What is Make Now & Eat Later?
It is pretty simple. Basically, I shop for ingredients and cook all my food for the entire week on the weekend. Then I pack the food into containers, and eat it for lunch and dinner, Monday to Friday.
Here’s the current formula:
7 lunches and dinners = 1 protein (baked chicken) + 3 veggie sides
As part of my veggie expert training, I have been teaching myself new Japanese salad techniques. I found this fantastic cookbook called “作り置きサラダ” (Tsukurioki Salada), which roughly translates as “Make now and store salads.” Turns out the Japanese already had the idea of making food now and eating it later! I’m cooking my way through the cookbook and will share recipes as I go!
(I cook three new recipes from this cookbook every week! Check back for updates.)
(Photo credit to Amazon.)
I have been eating this way for over 3 years, and have no plans of stopping! For one thing, it satisfies my obsession with making systems and maximizing efficiency. Plus, it is delicious! My approach has made me somewhat infamous among my friends… One asked to tag along with me when grocery shopping because he was curious to see my shopping habits. My roommates generously avoid the kitchen (and my cooking bonanza) on Sundays, so that I can enjoy the entire kitchen to myself.
I absolutely love eating this way! For me, there are a bunch of advantages:
Since I am buying all the ingredients at once, I find that I waste less food. I usually end up buying only what I really need to cook my menu for that week. Also I reduce my opportunities for impulse buys… (You know, those chocolate bars that I just cannot resist! Or that chunk of cheese that looks so good.) Since I am only going to the grocery store once per week, I can only act on my impulses sometimes…
(Snacks. Yum! Never on my list but… does that stop me?)
Plus, it saves money because I am mostly eating homemade foods, rather than meals out. Work lunches can really start to add up. I found that packing my own lunch was an easy way to cut costs (and plus, there weren’t really any good lunch options at my university). Knowing that I have dinner waiting for me at home encourages me to skip dinner out and head back. It makes eating at home easier than pretty much any other option (even easier than take out!).
- Saves Time
Before I started this approach, I was cooking every day and I felt like I had to spend a fair amount of time prepping, cooking, and cleaning. Now that I cook just once a week, I only have to do major dishes once per week! The rest of the week it is just a plate or bowl, my fork, and a cutting board. I love not having to do pots and pans on weeknights! My entire meal prep, eating, and clean up can easily take less than an hour. I was able to reclaim so much time in the evening. If I got back around 6pm, I could be all done with my eating stuff by 7pm, and still have several hours to enjoy whatever projects (or Netflix) I wanted to enjoy. Like, I was able to start my journey to becoming a Japanese veggie expert. What would you do with your extra time?
(My newest favorite hobby! Building tiny paper mechanized models. This little robot serves tea.)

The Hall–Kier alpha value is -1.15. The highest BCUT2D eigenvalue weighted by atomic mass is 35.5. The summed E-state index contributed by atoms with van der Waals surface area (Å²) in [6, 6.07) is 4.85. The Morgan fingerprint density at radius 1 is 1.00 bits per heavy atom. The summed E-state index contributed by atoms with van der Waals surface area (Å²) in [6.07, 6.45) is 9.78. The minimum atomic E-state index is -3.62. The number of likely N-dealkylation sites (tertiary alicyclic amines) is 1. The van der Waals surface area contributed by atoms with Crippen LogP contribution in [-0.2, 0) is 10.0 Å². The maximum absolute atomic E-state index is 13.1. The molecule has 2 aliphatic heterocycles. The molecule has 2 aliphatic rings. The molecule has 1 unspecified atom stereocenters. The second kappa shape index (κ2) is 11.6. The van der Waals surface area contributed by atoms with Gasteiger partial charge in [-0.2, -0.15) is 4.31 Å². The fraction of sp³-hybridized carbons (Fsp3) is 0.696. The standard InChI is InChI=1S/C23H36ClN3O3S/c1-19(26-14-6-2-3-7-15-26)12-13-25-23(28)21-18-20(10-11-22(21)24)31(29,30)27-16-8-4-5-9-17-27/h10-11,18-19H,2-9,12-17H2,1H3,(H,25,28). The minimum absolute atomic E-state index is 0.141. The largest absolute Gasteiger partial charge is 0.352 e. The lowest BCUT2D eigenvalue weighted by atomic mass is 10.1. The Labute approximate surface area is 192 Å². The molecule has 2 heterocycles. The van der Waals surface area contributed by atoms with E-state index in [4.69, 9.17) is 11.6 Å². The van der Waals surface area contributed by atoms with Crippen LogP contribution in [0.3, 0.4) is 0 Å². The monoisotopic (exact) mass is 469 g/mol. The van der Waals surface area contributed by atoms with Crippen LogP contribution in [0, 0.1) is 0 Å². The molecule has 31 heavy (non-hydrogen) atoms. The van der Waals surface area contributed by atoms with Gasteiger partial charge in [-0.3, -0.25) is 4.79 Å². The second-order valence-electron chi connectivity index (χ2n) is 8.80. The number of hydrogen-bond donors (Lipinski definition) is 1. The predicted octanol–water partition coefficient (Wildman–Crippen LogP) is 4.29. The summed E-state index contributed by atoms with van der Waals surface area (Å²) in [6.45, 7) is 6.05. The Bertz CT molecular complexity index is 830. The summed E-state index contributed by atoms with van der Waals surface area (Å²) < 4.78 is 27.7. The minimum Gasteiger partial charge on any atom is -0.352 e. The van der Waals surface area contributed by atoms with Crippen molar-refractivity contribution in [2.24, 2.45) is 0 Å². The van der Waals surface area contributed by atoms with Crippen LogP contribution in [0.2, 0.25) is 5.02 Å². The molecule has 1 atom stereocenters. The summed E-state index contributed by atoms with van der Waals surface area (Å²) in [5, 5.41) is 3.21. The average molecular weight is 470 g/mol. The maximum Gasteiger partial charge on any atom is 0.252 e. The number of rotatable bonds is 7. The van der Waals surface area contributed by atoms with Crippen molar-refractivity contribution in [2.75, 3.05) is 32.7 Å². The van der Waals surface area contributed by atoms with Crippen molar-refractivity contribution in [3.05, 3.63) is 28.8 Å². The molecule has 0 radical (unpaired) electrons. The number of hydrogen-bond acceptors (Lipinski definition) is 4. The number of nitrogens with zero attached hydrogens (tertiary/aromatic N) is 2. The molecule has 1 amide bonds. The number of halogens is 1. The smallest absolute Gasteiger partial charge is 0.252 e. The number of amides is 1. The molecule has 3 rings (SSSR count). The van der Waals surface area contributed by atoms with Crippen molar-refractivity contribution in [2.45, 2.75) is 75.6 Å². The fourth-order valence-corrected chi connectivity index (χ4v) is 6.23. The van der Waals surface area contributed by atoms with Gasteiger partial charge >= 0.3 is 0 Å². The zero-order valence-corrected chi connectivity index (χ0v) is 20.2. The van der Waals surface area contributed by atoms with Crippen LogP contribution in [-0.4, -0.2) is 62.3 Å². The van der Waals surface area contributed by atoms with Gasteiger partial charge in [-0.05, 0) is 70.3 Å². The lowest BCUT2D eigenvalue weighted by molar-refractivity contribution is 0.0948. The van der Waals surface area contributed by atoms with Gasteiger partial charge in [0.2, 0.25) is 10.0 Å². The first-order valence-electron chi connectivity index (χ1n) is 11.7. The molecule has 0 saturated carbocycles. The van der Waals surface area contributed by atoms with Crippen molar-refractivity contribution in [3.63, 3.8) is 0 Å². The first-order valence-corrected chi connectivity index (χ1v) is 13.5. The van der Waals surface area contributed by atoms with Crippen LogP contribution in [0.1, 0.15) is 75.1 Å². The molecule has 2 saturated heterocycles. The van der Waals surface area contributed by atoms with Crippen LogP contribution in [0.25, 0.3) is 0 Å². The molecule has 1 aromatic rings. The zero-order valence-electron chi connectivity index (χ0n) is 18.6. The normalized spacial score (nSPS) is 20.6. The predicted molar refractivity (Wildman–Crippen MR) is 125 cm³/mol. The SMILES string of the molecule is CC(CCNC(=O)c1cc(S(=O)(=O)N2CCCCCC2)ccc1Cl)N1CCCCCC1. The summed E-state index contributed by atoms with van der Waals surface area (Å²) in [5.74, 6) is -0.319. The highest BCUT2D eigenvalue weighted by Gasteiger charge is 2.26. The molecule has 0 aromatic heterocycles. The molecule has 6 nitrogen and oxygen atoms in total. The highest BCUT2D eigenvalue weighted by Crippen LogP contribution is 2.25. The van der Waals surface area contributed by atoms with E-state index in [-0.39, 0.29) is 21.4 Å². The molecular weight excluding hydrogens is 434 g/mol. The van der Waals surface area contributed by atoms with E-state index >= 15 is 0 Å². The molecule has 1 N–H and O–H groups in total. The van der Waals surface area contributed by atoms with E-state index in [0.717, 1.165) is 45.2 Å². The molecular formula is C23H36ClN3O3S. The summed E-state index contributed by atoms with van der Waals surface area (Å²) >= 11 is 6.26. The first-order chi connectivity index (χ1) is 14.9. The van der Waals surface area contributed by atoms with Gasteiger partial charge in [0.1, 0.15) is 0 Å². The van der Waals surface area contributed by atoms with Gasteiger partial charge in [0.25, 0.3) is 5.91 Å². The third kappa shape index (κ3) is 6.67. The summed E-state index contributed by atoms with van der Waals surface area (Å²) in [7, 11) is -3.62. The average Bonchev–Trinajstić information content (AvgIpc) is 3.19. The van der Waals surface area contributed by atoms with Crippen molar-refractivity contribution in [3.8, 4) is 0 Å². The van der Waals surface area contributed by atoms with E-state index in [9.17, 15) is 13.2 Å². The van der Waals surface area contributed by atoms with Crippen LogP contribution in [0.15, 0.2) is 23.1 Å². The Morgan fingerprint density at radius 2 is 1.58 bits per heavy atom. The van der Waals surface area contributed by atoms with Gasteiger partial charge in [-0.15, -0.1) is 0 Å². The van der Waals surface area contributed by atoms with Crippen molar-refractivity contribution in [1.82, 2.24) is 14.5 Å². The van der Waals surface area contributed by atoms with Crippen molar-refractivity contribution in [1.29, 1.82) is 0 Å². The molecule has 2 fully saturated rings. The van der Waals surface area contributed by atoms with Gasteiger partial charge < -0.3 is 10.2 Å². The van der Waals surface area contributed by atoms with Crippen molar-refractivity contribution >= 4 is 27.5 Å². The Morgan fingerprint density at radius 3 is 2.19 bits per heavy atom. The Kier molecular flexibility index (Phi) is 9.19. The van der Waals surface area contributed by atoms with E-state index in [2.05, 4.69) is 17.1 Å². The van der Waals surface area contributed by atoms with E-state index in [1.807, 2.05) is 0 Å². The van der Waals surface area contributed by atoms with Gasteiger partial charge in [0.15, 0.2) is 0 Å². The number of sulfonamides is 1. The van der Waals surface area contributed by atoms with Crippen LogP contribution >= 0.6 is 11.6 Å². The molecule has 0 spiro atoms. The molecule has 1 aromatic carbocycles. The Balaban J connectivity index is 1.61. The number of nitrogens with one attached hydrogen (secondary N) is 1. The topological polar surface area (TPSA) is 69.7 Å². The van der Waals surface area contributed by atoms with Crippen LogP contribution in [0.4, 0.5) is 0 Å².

- Makes Healthy Eating Easy
This is not something that I thought about when I started eating this way. Actually, I was more focused on saving time and money. But after eating this way for several years, I realized that I was eating much healthier.
(Look! How green!)
Kind of like grocery shopping just once per week reduces your chances of impulse buys, making all your food ahead of time reduces how much you have to make healthy choices. You can choose to make healthy food on the weekend, and then it is just there ready for you. You don’t have to keep consciously making healthy choices all week, like “Should I order the burger or the salad” “Should I eat a bacon sandwich or stir-fry some veggies?” Decisions about healthy eating take a lot of mental energy. Actually decisions in general suck time and energy. There is even a word for this, “decision fatigue.” Just look at Barack Obama who has consciously decided to pare down less important decisions in his life (like what to wear) by always wearing the same suit. (If you want to read more about decision fatigue, check out: The Science of Simplicity).
What do you need to start?
Not much! It is pretty easy to cook and eat this way. You do not really need any special equipment. There are a few things that are nice tohttps://wordpress.com/post/thegreenturnip.com/160 have:
1) A big mixing bowl
Since you’ll be cooking enough for an entire week, the quantities of food can get pretty large. A nice generous sized mixing bowl is great.
2) Food storage containers
These are pretty essential actually, since you’ll need something to store the food. I use a combination of glass and plastic containers, in various sizes and shapes. Glass is nice if you can get it, since it is easier to clean, but not required.
3) Lunch box
If you decide to pack your food for lunch, it is nice to have a lunch box or similarly sized container to hold your food. I use a lunch box from the Japanese store, Muji, but a regular Tupperware would work just as well.
(Beautiful Muji lunchbox! I have the white one.)
(Photo credit: ebayphotoupload006.)
The Make Now & Eat Later Story
Four years ago, I was living in my parents’ house and enjoying three home cooked meals a day (thanks mom!).
(Mom making fresh bread!)
Then I moved across the country to California to start graduate school. Suddenly I had to cook entirely for myself, and I felt like I had very little time. I did however have a beautiful kitchen to cook in!
(I was seriously missing these home cooked meals from my mom…)
To save time and energy (and ultimately to eat better), I started to cook all my food for the week just once per week. Over the years, the system has been refined and (dare I even say) honed. Anyone can do this and enjoy it. I hope you can enjoy it too!